• At the same time, Jean is considering taking a self-defense class to strengthen her ability to kick ass if need be. She is finding herself in the role of protector more as she ages, but it’s a womanly empowerment, not masculine. Women need to find surrender but also the fierceness of the mother, the feminine.
  • The fierce feminine is strong in Crystelle and she’s been shamed for that by men, women and the culture. She’s also felt a lack of consent in a women’s temple. Being in that healing of a space where she can be supported in the fierce feminine is important, as well as spaces where she is safe to surrender.
  • Jean recommends that women find allies—the people who will encourage and empower that fierce feminine—as well as be deeply discerning about the places that we go to surrender, and speak up as quickly as possible if need be.
  • Rob thinks we live in a society of ignorance and a lack of education. Anytime you can educate someone on the effect of their actions is important. We don’t give ourselves permission to speak the truth and we expect that we won’t be received, so we continue ignorant and the cycle keeps happening.
  • Having been shamed so much for being a strong woman, Crystelle finds it tricky to speak up with curiosity and respect in the moment of being violated. Jean gives herself a lot of positive self-talk when speaking up, because of all the other voices that will attack. “Jean, I’m proud of you.” “Jean, thank you for speaking up.”
  • Jean finds that if she’s triggered, it’s usually not the right moment to speak. If she’s upset, she needs to take time to take care of herself, so she won’t approach anything that might be a conflict unless she’s centered.
  • There is fight, flight and freeze, but many people haven’t heard of that freeze response of ‘say nothing, do nothing.’ It might look like consent because the person doesn’t say ‘no’ or ‘stop’ or ‘I don’t like that.’ From Crystelle’s experience and the women she works with, freeze is the most common response for a woman who is being physically violated.
  • The question is whether or not you’re willing to create the social awkwardness of saying, ‘No thank you.’ Jean is, and it took her a long time to get there. Being a professional hugger means being deeply respectful of the boundaries of others around not wanting your touch.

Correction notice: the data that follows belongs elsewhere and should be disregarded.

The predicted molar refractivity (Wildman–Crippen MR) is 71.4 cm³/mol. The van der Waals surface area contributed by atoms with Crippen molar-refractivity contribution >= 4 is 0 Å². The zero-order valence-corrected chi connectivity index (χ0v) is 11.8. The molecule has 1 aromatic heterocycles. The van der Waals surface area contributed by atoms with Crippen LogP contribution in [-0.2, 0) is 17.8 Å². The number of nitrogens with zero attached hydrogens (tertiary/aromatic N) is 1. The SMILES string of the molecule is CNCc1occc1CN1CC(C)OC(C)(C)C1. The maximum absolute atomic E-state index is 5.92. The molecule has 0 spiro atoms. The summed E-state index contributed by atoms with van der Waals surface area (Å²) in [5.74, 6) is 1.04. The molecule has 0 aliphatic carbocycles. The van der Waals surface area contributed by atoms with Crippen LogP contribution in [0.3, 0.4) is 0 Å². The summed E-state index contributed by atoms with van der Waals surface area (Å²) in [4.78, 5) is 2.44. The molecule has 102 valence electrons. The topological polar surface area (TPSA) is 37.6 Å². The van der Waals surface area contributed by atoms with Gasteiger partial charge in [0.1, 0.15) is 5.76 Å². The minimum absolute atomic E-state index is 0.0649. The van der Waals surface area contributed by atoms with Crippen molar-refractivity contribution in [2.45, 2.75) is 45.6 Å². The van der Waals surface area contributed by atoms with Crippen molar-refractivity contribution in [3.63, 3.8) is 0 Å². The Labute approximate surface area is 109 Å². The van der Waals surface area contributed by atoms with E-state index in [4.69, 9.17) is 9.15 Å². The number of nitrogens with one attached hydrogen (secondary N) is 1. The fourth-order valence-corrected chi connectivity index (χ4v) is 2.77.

• At Cuddle Sanctuary they use the ‘Ask and Wait’ method. “If you want to touch me, please ask and then wait for me to respond. That’s going to make me feel so much safer in this environment.”
  • Mark says he is a bottomless pit of need where he can’t be touched enough. It sometimes gets wrapped up in sexuality and he has a hard time discerning if he needs sexual touch or just wants to be held, and whether asking to be held will make his sexual value less to his partner (because of the American ideal about masculinity.)
  • Jean believes that it’s not a bottomless pit of need, but that Mark’s tank is completely empty. There’s need there and Jean suggests a cuddle event or hiring a professional cuddler, or talk to his partner about increasing non-eroticized touch to meet Mark’s health needs for touch.
  • Jean recommends the affirmation, “I am a human being, I deserve to be nurtured, just as I deserve food, fresh air, shelter and safety. I deserve to be touched regularly the way my body was built.”
  • Rob observes that the shame Mark is feeling is a signal of his awareness, but it’s easy to get stuck in the shame loop because it’s so familiar. He recommends using the shame as an alert to be aware.
  • Rob is interested in the balance between a man on a mission and a man’s self-care. He is curious if taking care of the self-care more will affect the rest of his desires. This could add to a more gratifying package for Mark.

Find more about Jean and the cuddle events:

Go to CuddleSanctuary.com or @cuddlesanctuary on social media. They have free resources like the webinar about consent for leaders, blogs, and downloadable products like The Cuddle Game.